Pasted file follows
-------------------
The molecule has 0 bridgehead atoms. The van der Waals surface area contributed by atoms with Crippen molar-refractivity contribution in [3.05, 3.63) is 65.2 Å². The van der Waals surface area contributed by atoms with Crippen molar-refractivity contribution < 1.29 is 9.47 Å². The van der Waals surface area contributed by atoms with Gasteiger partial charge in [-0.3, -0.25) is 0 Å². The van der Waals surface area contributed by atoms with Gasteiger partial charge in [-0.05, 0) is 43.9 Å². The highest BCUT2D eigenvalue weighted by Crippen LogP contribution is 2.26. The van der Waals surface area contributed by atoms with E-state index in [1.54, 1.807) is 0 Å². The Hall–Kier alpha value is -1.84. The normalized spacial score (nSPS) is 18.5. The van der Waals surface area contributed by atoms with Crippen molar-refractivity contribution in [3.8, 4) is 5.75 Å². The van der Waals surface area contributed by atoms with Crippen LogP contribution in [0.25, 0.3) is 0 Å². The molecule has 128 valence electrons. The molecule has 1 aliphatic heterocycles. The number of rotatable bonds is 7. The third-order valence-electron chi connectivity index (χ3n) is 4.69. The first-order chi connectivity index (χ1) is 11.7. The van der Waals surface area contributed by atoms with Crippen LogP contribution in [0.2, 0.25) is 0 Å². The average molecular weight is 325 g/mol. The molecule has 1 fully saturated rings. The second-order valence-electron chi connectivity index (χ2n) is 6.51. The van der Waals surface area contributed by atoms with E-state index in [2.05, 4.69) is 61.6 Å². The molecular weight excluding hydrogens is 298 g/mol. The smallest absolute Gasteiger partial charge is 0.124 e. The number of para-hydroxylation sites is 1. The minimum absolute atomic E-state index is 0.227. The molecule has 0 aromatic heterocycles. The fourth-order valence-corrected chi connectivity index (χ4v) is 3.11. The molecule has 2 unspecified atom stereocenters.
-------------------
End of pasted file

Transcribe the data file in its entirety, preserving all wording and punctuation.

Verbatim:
The molecule has 0 bridgehead atoms. The van der Waals surface area contributed by atoms with Crippen molar-refractivity contribution in [3.05, 3.63) is 65.2 Å². The van der Waals surface area contributed by atoms with Crippen molar-refractivity contribution < 1.29 is 9.47 Å². The van der Waals surface area contributed by atoms with Gasteiger partial charge in [-0.3, -0.25) is 0 Å². The van der Waals surface area contributed by atoms with Gasteiger partial charge in [-0.05, 0) is 43.9 Å². The highest BCUT2D eigenvalue weighted by Crippen LogP contribution is 2.26. The van der Waals surface area contributed by atoms with E-state index in [1.54, 1.807) is 0 Å². The Hall–Kier alpha value is -1.84. The normalized spacial score (nSPS) is 18.5. The van der Waals surface area contributed by atoms with Crippen molar-refractivity contribution in [3.8, 4) is 5.75 Å². The van der Waals surface area contributed by atoms with Crippen LogP contribution in [0.25, 0.3) is 0 Å². The molecule has 128 valence electrons. The molecule has 1 aliphatic heterocycles. The number of rotatable bonds is 7. The third-order valence-electron chi connectivity index (χ3n) is 4.69. The first-order chi connectivity index (χ1) is 11.7. The van der Waals surface area contributed by atoms with Crippen LogP contribution in [0.2, 0.25) is 0 Å². The average molecular weight is 325 g/mol. The molecule has 1 fully saturated rings. The second-order valence-electron chi connectivity index (χ2n) is 6.51. The van der Waals surface area contributed by atoms with E-state index in [2.05, 4.69) is 61.6 Å². The molecular weight excluding hydrogens is 298 g/mol. The smallest absolute Gasteiger partial charge is 0.124 e. The number of para-hydroxylation sites is 1. The minimum absolute atomic E-state index is 0.227. The molecule has 0 aromatic heterocycles. The fourth-order valence-corrected chi connectivity index (χ4v) is 3.11. The molecule has 2 unspecified atom stereocenters.